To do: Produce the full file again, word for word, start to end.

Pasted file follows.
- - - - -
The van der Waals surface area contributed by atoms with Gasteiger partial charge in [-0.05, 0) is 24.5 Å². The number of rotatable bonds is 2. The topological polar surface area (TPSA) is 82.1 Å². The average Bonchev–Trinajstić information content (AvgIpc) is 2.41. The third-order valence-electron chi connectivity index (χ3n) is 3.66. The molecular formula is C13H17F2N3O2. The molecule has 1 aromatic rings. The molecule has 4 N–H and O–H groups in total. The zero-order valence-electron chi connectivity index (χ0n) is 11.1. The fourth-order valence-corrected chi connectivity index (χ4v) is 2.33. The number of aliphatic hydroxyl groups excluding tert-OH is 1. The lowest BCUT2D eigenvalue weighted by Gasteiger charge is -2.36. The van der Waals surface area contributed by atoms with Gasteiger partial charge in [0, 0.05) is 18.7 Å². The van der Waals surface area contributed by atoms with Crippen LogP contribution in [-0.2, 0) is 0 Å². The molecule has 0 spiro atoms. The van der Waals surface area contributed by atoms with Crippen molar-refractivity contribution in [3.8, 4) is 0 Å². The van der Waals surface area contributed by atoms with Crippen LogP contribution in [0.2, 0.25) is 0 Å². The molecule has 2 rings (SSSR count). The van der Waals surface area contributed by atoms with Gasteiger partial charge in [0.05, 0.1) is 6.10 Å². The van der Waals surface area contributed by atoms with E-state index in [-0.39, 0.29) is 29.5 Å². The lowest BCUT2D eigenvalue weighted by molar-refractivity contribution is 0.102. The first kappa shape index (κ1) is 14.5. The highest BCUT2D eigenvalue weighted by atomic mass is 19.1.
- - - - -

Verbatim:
The van der Waals surface area contributed by atoms with Gasteiger partial charge in [-0.05, 0) is 24.5 Å². The number of rotatable bonds is 2. The topological polar surface area (TPSA) is 82.1 Å². The average Bonchev–Trinajstić information content (AvgIpc) is 2.41. The third-order valence-electron chi connectivity index (χ3n) is 3.66. The molecular formula is C13H17F2N3O2. The molecule has 1 aromatic rings. The molecule has 4 N–H and O–H groups in total. The zero-order valence-electron chi connectivity index (χ0n) is 11.1. The fourth-order valence-corrected chi connectivity index (χ4v) is 2.33. The number of aliphatic hydroxyl groups excluding tert-OH is 1. The lowest BCUT2D eigenvalue weighted by Gasteiger charge is -2.36. The van der Waals surface area contributed by atoms with Gasteiger partial charge in [0, 0.05) is 18.7 Å². The van der Waals surface area contributed by atoms with Crippen LogP contribution in [-0.2, 0) is 0 Å². The molecule has 0 spiro atoms. The van der Waals surface area contributed by atoms with Crippen molar-refractivity contribution in [3.8, 4) is 0 Å². The van der Waals surface area contributed by atoms with Crippen LogP contribution in [0.2, 0.25) is 0 Å². The molecule has 2 rings (SSSR count). The van der Waals surface area contributed by atoms with Gasteiger partial charge in [0.05, 0.1) is 6.10 Å². The van der Waals surface area contributed by atoms with E-state index in [-0.39, 0.29) is 29.5 Å². The lowest BCUT2D eigenvalue weighted by molar-refractivity contribution is 0.102. The first kappa shape index (κ1) is 14.5. The highest BCUT2D eigenvalue weighted by atomic mass is 19.1.